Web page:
• 55ml of Crossip Dandy Smoke.
  • 60ml of BRW Society Colombian Coffee.
  • 10ml of vanilla syrup.

Instructions:

  1. Fill a cocktail shaker with ice.
  2. Brew a cup of coffee using a BRW Society coffee bag and cool.
  3. Pour 60ml of the cooled coffee into the cocktail shaker
  4. Add 55ml of Crossip Dandy Smoke to the shaker
  5. Shake vigorously for 15-20 seconds
  6. Strain the mixture into a martini glass
  7. Garnish with a coffee bean or a sprig of mint (optional
  8. Enjoy your non-alcoholic coffee martini!

Note: You can adjust the proportions of coffee and Crossip Dandy Smoke to suit your taste. Also, you can add sweetener or milk if desired.

Iced Vanilla Latte

To make an Iced Vanilla Latte using BRW Society Vanilla coffee bags, you will need the following ingredients:

  • 1 BRW Society Vanilla coffee bag
  • Ice cubes
  • 1 cup of cold milk
  • 1-2 tablespoons of vanilla syrup
  • Whipped cream (optional)

Instructions:

  1. Brew a cup of coffee using a BRW Society Vanilla coffee bag and let it cool.
  2. Fill a tall glass with ice cubes.
  3. Add 1-2 tablespoons of vanilla syrup to the glass.
  4. Pour 1 cup of cold milk into the glass.
  5. Pour the cooled coffee over the milk and vanilla syrup.
  6. Stir the mixture well.
  7. Optional: Top with whipped cream.

Bicerin

To make a Bicerin using BRW Society Americano coffee bags, you will need the following ingredients:

  • 1 BRW Society Americano coffee bag
  • 1 cup of hot chocolate
  • 1/2 cup of heavy cream
  • Sugar (optional)

Instructions:

  1. Brew a cup of coffee using a BRW Society Americano coffee bag.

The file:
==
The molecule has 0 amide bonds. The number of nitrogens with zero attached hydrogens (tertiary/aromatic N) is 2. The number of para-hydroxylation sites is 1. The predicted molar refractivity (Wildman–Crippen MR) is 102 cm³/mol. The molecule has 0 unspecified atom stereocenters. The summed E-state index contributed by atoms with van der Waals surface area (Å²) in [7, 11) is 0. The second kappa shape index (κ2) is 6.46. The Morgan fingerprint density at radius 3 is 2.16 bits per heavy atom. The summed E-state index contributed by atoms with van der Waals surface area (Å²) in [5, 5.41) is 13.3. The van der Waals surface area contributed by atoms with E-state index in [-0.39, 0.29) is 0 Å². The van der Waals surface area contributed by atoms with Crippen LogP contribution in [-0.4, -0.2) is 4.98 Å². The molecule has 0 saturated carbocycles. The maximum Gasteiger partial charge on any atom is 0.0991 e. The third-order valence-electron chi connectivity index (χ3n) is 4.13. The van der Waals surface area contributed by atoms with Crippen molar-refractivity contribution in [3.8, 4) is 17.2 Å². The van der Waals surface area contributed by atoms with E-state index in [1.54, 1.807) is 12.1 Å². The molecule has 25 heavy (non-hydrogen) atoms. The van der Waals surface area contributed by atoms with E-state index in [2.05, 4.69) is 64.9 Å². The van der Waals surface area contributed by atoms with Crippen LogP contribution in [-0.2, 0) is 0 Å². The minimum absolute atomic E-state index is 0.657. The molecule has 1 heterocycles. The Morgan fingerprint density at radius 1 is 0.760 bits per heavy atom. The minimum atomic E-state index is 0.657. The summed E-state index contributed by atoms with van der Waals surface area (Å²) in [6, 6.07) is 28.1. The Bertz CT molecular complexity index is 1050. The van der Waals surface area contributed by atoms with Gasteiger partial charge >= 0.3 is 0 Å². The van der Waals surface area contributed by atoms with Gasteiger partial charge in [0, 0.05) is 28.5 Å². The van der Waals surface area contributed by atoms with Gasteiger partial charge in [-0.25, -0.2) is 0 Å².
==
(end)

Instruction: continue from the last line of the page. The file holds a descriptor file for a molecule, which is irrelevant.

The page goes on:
2. Heat up 1 cup of hot chocolate.
  3. In a separate bowl, whip 1/2 cup of heavy cream until it thickens.
  4. If desired, add sugar to the whipped cream and stir well.
  5. In a glass or mug, layer the hot chocolate, coffee, and whipped cream on top of each other.
  6. Serve immediately and enjoy your Bicerin!

Note: You can adjust the sweetness by adding more or less sugar to the whipped cream or hot chocolate.

Sea Arch Coastal Juniper

Sea Arch Coastal Juniper

Random fizzy facts

  • The founders of the successful drinks company Crossip used an actual shop-bought pressure cooker to make their first batch of non-alcoholic macerated spirit.
  • It requires around 10 times more botanicals to produce a high-quality non-alcoholic botanical spirit (aka non-alcoholic gin) than it does to produce an alcoholic one, because water is less absorbent than ethanol.
  • There are three main methods to de-alcoholise a liquid – vacuum, low temperature and spinning cone column machine.
  • Most 0.5% non-alcoholic beers are actually not de-alcoholised – the brewers simply stop the fermentation process to ensure it remains below the 0.5% threshold.
  • In an average British pub,  one in four drinks is now non-alcoholic.

Drink finder & more info

Drink Dry: www.instagram.com/drinkdrystore/

See also via TishTash: www.instagram.com/tishtashtalks/

www.drinkdrystore.com/